On coming out on the river, I found it to be forty-five feet above the level of the Ottawa, and that if a cut were to be made from thence to the valley which descended into the bay, a rocky ridge would have to be broken through, nearly two miles long, and about sixty feet deep to the bottom level of the canal. To attempt such a work would have been madness: the thing is by no means impracticable, but it would devour an enormous sum of money. Finding this, we left behind our various scientific instruments, and ascended the river.
Having penetrated about three miles, we came upon foaming rapids, where the river was narrow in width and the banks high. Here was the famous Hog's Back, and here we proposed to raise the river by a dam, so that the water might be brought on a level with the head of Entrance Valley above alluded to, which was eighty feet above the Ottawa. But the question arose again, if the river could be raised here to the required level, was it possible for us to retain that level through the wilderness,—a distance, as we supposed, of seven miles? To ascertain this, now became the object of research, and we set to work accordingly ; but meeting with various gullies, and huge swamps, to get through which (they being full of water) became almost impossible, we waded, and were often obliged to crawl on our hands and knees under the brushwood, and this in water.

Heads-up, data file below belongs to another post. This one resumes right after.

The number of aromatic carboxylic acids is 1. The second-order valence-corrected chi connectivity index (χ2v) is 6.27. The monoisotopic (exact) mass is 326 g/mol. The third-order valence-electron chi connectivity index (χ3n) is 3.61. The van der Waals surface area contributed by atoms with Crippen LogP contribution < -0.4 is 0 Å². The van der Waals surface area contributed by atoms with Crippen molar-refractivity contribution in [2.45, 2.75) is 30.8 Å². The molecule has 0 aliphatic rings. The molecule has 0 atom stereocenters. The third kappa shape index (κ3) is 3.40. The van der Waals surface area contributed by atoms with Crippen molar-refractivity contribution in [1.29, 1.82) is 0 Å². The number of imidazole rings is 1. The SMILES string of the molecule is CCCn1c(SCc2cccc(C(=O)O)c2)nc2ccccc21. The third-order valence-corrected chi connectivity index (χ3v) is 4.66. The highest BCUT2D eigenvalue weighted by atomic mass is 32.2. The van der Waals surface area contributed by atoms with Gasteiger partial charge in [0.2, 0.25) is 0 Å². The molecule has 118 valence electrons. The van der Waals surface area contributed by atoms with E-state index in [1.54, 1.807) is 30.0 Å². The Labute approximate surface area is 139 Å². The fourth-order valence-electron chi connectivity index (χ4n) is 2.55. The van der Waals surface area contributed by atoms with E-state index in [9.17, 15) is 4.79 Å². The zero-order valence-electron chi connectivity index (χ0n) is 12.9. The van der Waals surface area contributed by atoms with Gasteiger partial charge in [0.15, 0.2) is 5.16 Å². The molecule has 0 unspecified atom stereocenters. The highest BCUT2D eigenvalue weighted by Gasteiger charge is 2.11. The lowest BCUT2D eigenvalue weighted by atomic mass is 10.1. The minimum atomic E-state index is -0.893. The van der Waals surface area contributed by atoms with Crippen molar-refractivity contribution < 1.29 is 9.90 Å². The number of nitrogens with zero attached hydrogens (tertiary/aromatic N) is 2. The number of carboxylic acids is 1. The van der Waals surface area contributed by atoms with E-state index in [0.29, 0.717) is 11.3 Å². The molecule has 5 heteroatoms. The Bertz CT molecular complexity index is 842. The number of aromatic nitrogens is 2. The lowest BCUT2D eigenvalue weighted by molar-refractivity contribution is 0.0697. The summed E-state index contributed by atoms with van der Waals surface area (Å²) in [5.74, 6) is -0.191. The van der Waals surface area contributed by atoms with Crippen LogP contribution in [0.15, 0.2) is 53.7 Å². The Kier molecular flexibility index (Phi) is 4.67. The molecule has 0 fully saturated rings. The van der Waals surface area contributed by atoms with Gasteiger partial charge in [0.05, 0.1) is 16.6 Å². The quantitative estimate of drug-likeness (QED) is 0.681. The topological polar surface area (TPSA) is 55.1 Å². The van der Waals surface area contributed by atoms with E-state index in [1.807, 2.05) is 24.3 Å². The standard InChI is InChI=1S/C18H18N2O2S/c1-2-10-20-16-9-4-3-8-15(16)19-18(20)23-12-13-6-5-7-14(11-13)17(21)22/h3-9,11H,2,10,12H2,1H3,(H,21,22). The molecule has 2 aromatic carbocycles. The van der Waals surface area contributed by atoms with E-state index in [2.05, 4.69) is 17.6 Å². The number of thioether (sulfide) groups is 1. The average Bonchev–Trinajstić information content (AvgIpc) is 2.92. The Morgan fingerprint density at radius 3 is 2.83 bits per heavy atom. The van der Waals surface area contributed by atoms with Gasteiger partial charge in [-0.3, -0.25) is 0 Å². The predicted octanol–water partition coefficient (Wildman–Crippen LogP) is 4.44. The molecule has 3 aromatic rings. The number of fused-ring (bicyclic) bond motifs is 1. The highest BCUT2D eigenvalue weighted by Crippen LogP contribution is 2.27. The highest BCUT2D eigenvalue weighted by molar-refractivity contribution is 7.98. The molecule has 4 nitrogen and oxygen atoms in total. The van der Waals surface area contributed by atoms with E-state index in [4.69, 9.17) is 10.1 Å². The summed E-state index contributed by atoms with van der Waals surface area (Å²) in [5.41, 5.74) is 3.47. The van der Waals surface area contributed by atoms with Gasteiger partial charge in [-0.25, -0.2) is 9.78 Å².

Finding, therefore, we could make no good job of surveying them, until the swamps froze, we wended our weary way to the Ottawa as we best could, and there awaited the coming of the frost, which did not happen sufficiently for our purpose until the 20th of December, and then it was accompanied by a foot-depth of snow. No matter ; we started again, cut holes through the thickets of these dismal swamps, directed a person to go about half a mile before, and wind a horn, keeping to one place, until those behind came up; so that by the compass and the sound, there being no sun, we might better grope out our course.